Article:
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‘Fascist’ Obamacare Will Cut Workers’ Hours: Whole Foods CEO John Mackey

Obamacare is Fascism, says Whole Foods CEO John MackeyAffordable healthcare is fascism? It didn’t take long for Whole Foods CEO John Mackey to admit that it probably was a “poor choice of words” to say Obamacare was “more like fascism” during a recent interview. (Apparently, the intense slam of negative media coverage gave him foot-in-mouth syndrome.) But this CEO’s attempt to explain his phrasing and opposition to healthcare reform just might have dug him—and Whole Foods’ reputation—into a deeper hole.

Rather than recant his statement during a follow-up damage-control interview, Mackey reiterated that Obamacare and healthcare reform are the cause of his company’s increasing business costs, which he insinuated would be passed down to employees.

 

When asked how he thought Obamacare would affect his business in the next few years, Mackey replied:

As the costs go up, you’re not required to provide healthcare for part-time workers, under 30 hours. So there will be a strong temptation for businesses to keep people under 30 hours, so they don’t have to provide healthcare. And you will have a lot of part-time workers and fewer full-time workers, a lot of people underemployed.

Whole Foods … has always had a higher mix of full-time to part-time workers, like 80 percent full-time and 20 percent part-time, which is very rare in retail. But I suspect as our healthcare costs are driven up by healthcare reforms, then we’ll end up gradually lowering our full-time ratio to a much lower number.

Costs go up and high-paid executives let their employees foot the bill? So much for the company’s mission that “companies, like individuals, must assume their share of responsibility as tenants of Planet Earth,” which is outlined on the Whole Foods website.

With that kind of “fairness,” Mackey should be less worried about “crony capitalism” and more worried about crony management—and how it’s going to affect Whole Foods’ corporate reputation. Perhaps if he had watched the news, Mackey would have seen the flack that Papa John’s CEO John Schnatter received for blaming Obamacare for raising pizza costs and handing out pink slips.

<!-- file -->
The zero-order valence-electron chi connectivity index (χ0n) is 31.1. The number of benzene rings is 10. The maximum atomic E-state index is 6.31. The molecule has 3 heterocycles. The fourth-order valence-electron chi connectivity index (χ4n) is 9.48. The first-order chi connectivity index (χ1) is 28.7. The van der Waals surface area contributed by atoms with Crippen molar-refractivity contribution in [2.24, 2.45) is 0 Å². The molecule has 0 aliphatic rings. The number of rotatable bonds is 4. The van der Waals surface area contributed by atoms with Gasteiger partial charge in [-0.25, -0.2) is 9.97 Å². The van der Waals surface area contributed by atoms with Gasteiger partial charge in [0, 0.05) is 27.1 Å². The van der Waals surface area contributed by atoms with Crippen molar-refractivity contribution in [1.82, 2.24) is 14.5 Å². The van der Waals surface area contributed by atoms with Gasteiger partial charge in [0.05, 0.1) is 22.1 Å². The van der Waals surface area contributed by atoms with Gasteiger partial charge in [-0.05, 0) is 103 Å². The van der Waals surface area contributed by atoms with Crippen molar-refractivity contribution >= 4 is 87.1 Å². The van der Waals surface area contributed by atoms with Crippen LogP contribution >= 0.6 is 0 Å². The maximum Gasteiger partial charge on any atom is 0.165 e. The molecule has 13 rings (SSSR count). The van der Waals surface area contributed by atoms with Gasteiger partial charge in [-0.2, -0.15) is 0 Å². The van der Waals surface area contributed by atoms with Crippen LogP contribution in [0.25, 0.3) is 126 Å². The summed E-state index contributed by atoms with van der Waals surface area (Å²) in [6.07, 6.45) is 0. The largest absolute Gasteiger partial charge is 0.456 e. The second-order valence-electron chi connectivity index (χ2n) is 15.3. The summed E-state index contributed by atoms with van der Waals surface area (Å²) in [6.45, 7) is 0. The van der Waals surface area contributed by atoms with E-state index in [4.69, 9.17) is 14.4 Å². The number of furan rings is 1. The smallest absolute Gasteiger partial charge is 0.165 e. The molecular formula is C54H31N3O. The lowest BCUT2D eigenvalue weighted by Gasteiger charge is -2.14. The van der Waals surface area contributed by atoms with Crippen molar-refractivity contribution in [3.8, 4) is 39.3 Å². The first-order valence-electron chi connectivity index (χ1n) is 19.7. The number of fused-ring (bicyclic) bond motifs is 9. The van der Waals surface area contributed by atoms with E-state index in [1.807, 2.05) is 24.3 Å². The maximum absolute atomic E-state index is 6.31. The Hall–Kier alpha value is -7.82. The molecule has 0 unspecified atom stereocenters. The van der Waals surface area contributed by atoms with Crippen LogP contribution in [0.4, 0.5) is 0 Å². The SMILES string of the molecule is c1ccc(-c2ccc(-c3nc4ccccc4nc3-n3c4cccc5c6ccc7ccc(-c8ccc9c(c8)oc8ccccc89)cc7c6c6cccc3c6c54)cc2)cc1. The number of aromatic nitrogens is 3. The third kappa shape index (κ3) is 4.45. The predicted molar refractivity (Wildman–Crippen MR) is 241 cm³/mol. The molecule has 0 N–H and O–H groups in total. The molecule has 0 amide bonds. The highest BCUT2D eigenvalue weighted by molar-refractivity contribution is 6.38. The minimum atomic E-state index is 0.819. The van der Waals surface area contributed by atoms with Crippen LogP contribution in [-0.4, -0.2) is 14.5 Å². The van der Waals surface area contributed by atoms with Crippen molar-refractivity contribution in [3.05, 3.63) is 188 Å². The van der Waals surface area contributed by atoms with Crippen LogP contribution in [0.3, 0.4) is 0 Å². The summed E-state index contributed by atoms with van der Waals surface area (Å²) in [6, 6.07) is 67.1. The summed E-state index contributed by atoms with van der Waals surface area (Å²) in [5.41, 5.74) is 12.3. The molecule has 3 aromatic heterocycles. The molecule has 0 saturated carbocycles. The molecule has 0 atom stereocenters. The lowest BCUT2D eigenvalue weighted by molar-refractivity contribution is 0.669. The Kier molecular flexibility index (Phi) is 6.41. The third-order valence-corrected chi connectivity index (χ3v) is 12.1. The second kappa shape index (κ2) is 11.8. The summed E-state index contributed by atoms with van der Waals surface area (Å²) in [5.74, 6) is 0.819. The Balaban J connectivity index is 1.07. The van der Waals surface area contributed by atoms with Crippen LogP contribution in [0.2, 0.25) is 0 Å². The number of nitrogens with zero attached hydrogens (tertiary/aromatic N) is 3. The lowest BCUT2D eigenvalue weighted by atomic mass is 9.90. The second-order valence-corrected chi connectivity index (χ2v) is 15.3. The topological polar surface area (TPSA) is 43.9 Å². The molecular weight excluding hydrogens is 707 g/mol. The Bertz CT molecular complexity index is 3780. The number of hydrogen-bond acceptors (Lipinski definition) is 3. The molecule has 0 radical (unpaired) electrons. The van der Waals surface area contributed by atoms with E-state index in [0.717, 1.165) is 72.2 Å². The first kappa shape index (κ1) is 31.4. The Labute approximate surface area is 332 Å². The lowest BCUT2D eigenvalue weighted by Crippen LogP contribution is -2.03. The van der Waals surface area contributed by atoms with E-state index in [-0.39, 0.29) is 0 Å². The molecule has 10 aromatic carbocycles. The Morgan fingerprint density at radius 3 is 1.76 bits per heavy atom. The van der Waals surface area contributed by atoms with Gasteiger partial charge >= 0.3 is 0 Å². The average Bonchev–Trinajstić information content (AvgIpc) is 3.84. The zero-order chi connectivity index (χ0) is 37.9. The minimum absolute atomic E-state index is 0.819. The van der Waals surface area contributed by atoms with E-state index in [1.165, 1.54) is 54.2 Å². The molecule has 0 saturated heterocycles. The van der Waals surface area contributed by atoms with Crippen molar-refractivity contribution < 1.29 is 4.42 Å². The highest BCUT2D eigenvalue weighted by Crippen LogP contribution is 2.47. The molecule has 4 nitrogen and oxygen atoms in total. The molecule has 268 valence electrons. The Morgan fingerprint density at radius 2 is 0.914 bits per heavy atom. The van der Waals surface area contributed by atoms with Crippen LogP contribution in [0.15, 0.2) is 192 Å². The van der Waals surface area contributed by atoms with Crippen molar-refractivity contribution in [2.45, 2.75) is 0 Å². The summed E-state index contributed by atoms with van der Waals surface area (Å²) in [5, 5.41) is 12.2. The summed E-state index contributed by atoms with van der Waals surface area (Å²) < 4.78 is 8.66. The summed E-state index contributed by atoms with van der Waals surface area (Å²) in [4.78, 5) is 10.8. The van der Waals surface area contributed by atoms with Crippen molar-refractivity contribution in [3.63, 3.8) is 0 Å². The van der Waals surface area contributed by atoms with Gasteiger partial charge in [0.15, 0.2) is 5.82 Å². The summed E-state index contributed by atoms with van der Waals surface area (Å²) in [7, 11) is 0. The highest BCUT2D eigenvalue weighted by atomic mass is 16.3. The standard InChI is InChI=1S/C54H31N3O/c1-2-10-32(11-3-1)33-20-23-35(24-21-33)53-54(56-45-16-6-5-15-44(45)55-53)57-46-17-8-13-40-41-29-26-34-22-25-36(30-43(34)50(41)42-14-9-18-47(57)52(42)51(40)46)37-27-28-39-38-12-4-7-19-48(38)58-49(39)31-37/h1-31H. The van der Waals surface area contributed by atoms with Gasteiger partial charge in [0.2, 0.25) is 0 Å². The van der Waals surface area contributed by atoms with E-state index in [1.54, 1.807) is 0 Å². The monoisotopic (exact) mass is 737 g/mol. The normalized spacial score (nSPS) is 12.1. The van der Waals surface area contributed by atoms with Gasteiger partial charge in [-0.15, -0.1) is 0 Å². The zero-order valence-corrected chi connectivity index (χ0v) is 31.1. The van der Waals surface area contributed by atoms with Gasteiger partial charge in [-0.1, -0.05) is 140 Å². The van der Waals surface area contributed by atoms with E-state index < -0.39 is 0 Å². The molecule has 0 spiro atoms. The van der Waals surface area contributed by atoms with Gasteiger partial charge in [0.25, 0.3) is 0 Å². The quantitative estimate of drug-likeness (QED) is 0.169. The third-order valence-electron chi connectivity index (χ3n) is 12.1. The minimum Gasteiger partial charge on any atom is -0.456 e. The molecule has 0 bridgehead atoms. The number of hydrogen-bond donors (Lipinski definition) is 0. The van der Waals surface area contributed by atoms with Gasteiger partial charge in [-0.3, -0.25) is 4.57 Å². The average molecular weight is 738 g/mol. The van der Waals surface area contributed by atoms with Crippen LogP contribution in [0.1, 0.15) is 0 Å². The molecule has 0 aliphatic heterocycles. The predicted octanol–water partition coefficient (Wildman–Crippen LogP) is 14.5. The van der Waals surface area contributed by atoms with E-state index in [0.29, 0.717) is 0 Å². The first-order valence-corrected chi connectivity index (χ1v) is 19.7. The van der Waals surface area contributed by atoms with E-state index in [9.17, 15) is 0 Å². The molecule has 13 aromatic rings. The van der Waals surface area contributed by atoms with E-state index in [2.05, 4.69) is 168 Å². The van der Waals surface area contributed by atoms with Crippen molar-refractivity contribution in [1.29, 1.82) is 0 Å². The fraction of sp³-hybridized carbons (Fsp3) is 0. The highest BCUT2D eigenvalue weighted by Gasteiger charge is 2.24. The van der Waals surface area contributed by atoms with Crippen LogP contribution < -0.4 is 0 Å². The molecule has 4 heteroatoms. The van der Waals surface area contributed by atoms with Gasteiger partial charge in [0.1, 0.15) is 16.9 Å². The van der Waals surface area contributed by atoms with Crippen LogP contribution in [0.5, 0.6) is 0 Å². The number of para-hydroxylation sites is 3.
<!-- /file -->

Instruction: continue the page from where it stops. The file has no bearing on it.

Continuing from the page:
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15 Comments

  • Media Flack does not equal real flack. Why must we silence CEO’s for telling the truth. He is telling like it is. Talk to any non-idealist intelligent adult and they will tell you the same thing.

    Alma

    • Luke Visconti

      That kind of thinking led to a very expensive defeat in the last election. Or were you out of town and missed the point that saying/believing things like, “I don’t care about poor people,” “The dog liked it on the roof of the car,” “The 47% don’t matter,” “Binders full of women,” “I don’t remember holding down that boy in boarding school and cutting off all his hair,” “My sons are serving their country by helping me get elected,” is so insensitive that despite BILLIONS of dollars being spent, more Americans rejected that position than embraced it—in the middle of the worst recession since 1934. A mannequin would have pulled more votes, simply by being quiet.

      So I’ll post your “non-idealist intelligent adult” post, which is really a shill job for creepy people like the Koch brothers. Because the more that people who think like you get their opinion out, the more the rest of us will be able to do to solve our real problems: poverty, the prison-industrial complex and the systemic abuse of poor people, including the people who were allowed to come here—without documents—to work the menial jobs that nobody else would take. Luke Visconti, CEO, DiversityInc

      • RE: CEO’s telling the truth.

        What does “that kind of thinking” and “telling the truth” have to do with winning an election, Luke? You remember and (mis)quote some of Romney’s gaffes, I remember Obama telling San Fran fatcats, in Jan ’08, I believe, that “under my plan of a cap and trade system, electricity rates would necessarily skyrocket” and rural people “get bitter, they cling to guns or religion or antipathy to people who aren’t like them or anti-immigrant sentiment”. And when did he explain to the sycophantic press that Republicans “can come for the ride, but they gotta sit in back”?

        Remember when Obama claimed we’d remember that this is the day we “began to provide care for the sick and good jobs to the jobless; this was the moment when the rise of the oceans began to slow and our planet began to heal”? I do. And I also remember recently reading that France is trying to do some minor downgrading of their cradle-to-grave welfare policies to encourage and grow mid-size business.

        In France, I’m told, there are very few companies with more than 49 employees because an outfit that employs 50 or more is in a separate hire/fire legal category and is nearly prohibited by law and regulation from letting an employee go. I see little difference between a French plethora of 49 employee firms and a future American flood of 30-hour part-time jobs. Fascism, as I understand it, is a more formal and legalized version of crony capitalism, with the government controlling, but not owning, the means of service and production; Mackey’s words seem fairly accurate, to me.